I spent last week in Denver taking care of my daughter after her sinus surgery. We have spent a good deal of time together since her last portion of her grad school semester was remote due to COVID-19, and sitting in her apartment alone day after day just isn't this child's notion of a life well-lived (read: she's an extrovert). Once she finished her coursework and was officially a MSW, it was time for her to return to Denver where her surgery was scheduled. We spent our days together doing low-key activities, especially watching TV. Now those of you who know me would definitely fall off your chairs at the amount of TV watched, but since my baby bird was ailing, it was good to just spend time close by and enjoy a little relaxation.
Julie and Julia is one of the movies we watched, and while I had already watched this film, it was good timing. The story is about a young married woman who works in a soul-sucking job, and she is looking for more fulfillment in her life. She begins cooking out of Julia Child's cookbook, “Mastering the Art of French Cooking," and begins writing a blog on her encounters - the good, the challenging, and the flubs. While watching Julie's escapades in her tiny New York apartment above a pizza joint, the story of Julia Child's not-so-easy journey of French cooking, cookbook-writing, and uncertain times are also detailed.
One scene stands out for me in this movie. Julie is preparing a dinner for a food critic the night before the diner, because her blog and French cooking challenge is her side hustle. She painstakingly prepares her dish and places it in the oven in the wee hours of morning, setting a timer to alert her when it is finished. She doses off, sleeps through the alarm and burns the dish, leaving her in a panic about when she will prepare the food since she has to go to her full-time job.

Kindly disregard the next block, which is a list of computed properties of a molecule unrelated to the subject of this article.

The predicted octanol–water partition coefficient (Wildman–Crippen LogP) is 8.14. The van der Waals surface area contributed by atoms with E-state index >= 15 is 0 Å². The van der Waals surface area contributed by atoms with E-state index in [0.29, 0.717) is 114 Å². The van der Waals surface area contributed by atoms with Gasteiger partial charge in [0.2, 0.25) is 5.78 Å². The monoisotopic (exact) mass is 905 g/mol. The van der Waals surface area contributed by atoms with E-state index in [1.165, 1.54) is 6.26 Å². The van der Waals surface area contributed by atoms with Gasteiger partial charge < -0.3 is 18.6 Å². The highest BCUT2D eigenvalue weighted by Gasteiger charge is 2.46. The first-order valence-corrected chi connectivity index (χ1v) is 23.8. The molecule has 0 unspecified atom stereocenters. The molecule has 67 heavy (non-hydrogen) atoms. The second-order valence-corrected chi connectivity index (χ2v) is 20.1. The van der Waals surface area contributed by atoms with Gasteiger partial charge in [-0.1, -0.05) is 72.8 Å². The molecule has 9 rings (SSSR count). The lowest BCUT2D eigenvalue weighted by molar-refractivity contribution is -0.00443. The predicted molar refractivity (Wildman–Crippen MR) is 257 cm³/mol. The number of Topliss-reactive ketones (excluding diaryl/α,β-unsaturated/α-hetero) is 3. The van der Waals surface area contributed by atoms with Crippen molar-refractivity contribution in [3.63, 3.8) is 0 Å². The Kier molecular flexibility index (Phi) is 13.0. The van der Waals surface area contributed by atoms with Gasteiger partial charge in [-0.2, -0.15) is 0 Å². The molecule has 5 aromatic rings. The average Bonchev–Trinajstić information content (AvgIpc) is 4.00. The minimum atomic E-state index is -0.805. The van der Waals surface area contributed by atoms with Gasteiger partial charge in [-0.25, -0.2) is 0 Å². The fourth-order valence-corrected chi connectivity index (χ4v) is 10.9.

Sometimes - even when we hustle - it doesn't turn out the way we planned. We've all felt Julie's pain - the planning, the hard work, the learning curve - and the flop.
The last time I viewed this movie my business was just a tiny thought. It was present, but wasn't fully formed, and in hindsight I found myself grateful that when we embark on a new effort or experience, we don't know about all the rocks (and boulders) on the path. If we did, we may not even attempt to set those goals, make those changes, or act on those new ideas that can be life-changing for us — or for others.
We may become discouraged before we even start. But like any good obstacle course or workout — it's the difficulty in the course that tones us, strengthens us, and prepares us for what's ahead. And we call that grit. The power to stay. The wherewithal to follow through. The gumption to be uncomfortable with not knowing. The humility to admit our shortcomings, and the patience to eventually learn. And maybe even the idealism to believe that you can actually make it in your new endeavor.
Cooking in this film was simply a metaphor for step out and try. Sure, it's a feel-good type of movie, but one I found to be uplifting, with a theme of feminine power - which I loved!
No matter what you may be planning to try, embracing the whole experience is paramount to moving ahead. I definitely recommend Julie & Julia - along with a few girlfriends and a long pour of French wine in honor of the talented, wacky trailblazer Julia Child. Tending to you may be exactly what you need to create movement and positive change.